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Outer Space or Helicopter Parent?

The beginning of every school year signifies a fresh start. For me, this year is extra special. One of my sons just entered middle school, while the other just started high school. For parents, the transition from middle school to high school can be almost as difficult as it is for their children!

The thing is, we want our children to have better lives than our own. We don’t want them hurt, struggling, or failing, so we try to help them the best that we can …but  where do you draw the line at helping? How can they become competent adults capable of helping themselves?

Let’s talk about the different consequences of helicopter and outer space parenting and how to find the middle ground.

Helicopter Parenting and its Consequences

The helicopter parenting metaphor was first appeared in 1969 in the bestselling book Between Parent & Teenager by Dr. Haim Ginott. It is a pejorative term for parents that hover over their kids much like helicopters. These parents attempt to do tasks that their children are capable of doing alone or with little assistance.

According to studies mentioned here, helicopter parents don’t provide their kids with enough intellectual, creative, and emotional freedom, and there are several serious consequences.. This kind of parenting often results from emotional lack that the parents themselves feel due to their own workaholic, unavailable parents or from an excessive pressure to succeed.

Ironically, helicopter parenting can decrease the confidence and self-esteem of your child. Children of helicopter parents can feel unsure of themselves and fear failure and repercussions as they’ve never handled decisions on their own. This is a big impediment to learning and job success in later years .

Without developing proper problem-solving and coping skills, it’s hard for teens to build the resilience they need to focus on their education, maintain good mental health, and develop good habits and general life skills. Most importantly, teens need to figure out who they are, what makes them happy, and how to make good decisions.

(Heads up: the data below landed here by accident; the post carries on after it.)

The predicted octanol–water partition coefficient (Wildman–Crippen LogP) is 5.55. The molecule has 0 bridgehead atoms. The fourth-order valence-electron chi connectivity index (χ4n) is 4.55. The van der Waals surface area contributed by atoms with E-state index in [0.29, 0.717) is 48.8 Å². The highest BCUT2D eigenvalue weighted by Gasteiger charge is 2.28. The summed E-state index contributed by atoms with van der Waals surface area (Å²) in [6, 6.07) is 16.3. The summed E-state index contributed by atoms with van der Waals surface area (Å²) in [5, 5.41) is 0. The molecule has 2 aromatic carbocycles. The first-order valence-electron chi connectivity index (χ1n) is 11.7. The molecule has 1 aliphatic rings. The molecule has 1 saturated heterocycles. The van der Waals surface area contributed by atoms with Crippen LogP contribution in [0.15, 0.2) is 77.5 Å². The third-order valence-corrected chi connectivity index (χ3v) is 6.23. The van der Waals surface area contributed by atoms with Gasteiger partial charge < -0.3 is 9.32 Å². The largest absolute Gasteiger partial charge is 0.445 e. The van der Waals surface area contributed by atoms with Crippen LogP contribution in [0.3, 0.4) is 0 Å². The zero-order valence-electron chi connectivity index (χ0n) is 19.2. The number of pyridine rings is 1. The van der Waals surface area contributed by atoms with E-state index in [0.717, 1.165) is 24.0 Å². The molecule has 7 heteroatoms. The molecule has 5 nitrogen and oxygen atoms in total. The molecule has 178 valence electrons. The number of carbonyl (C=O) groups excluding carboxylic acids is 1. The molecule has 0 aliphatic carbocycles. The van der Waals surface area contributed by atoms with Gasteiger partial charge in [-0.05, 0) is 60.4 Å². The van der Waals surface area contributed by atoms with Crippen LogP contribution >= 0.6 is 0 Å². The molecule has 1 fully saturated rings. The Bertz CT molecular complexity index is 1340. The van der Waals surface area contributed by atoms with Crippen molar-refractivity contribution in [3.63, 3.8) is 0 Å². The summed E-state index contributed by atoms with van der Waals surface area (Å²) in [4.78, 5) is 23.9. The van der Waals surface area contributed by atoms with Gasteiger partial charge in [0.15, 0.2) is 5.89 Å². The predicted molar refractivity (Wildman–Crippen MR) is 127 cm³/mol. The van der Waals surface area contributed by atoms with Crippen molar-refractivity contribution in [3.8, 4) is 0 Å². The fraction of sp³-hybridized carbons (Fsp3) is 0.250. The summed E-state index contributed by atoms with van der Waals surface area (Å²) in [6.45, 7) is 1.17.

Outer Space Parenting and its Consequences

Another approach is to let your kids fend for themselves. Sometimes I hear parents bragging about how progressive they are because they just let their kids be kids. Of course, the parents bragging are the ones with success stories. Some children will be fine on their own, but that should be treated as an exception rather than the norm.

Outer space parenting also results from issues that are happening for the parents–not necessarily their children. Overworked, stressed parents who can’t/don’t strike a balance between work and family life may leave their children on their own (physically or emotionally) too frequently because they lack the time or emotional reserves to “be there” for their kids. Consequently, their kids may struggle to get the support they need to develop the skills for emotional health and success.

We are all different–there can’t be a cookie-cutter approach to parenting and education. As your child’s guide, you must pay attention to their strengths, weaknesses, and emotions, but it’s also important to consider your own feelings and motivations, and take time to look at them objectively. Tip for a helicopter parent: Children are strong and resilient. Tip for an outer space parent: Children, even as they are approaching adulthood, need to know that you are there for them.

So, How Involved Should You Be in Your Child’s Education?

While I was thinking about the helicopter-parenting dilemma, I had a funny conversation with my son.  I asked him to rank me from 0 to 10, with the 0 being helicopter and 10 being an outer space parent.

He said I was a four while I had been thinking I was a six. To me, that seemed perfect. He thinks I’m too involved, and I worry that I’m not involved enough. Now, when I intervene and he complains, I tell him I’m trying to stay between a 4 and a 6 and he can let me know, in a friendly way, when I need to back off. This healthy position strikes a balance between wanting to help my son succeed and letting him learn to take responsibility for himself and make his own decisions.

Middle school children, on the other hand, need to have the propellers going a little bit more. Middle school students learn better with active guidance and personalized support from parents.

High school introduces more responsibility and expects more of students. Once your child is in high school, you should strongly consider backing off a bit. Though there may be growing up issues you will need to deal with more, teens need less parent engagement in their everyday education choices.

I suggest that parents take the role of being a guide or advisor. It is important to let your child know, regularly but discreetly, where you stand, what your values are, and that you are available to listen and guide. Your child may not instantly take you up on the offer, but not-so-little pitchers still have big ears.

Let Your Kid Fail – Sometimes

Scary as it may seem, effective parenting sometimes means letting your children fail. Parents need to help kids learn that they can handle failure and challenges. However, you don’t want to leave them feeling unsupported or vulnerable.

Parents should be a safety net and a resource, remaining close enough that you can step in when your child really needs you, but far enough that you’re still allowing them to make decisions and solve their own problems.

Let us know which approach you’d pick!

(This post was written by Anna Colibri. When Anna’s not working on digital marketing projects, she spends her time parenting two boys in beautiful San Francisco, California.)

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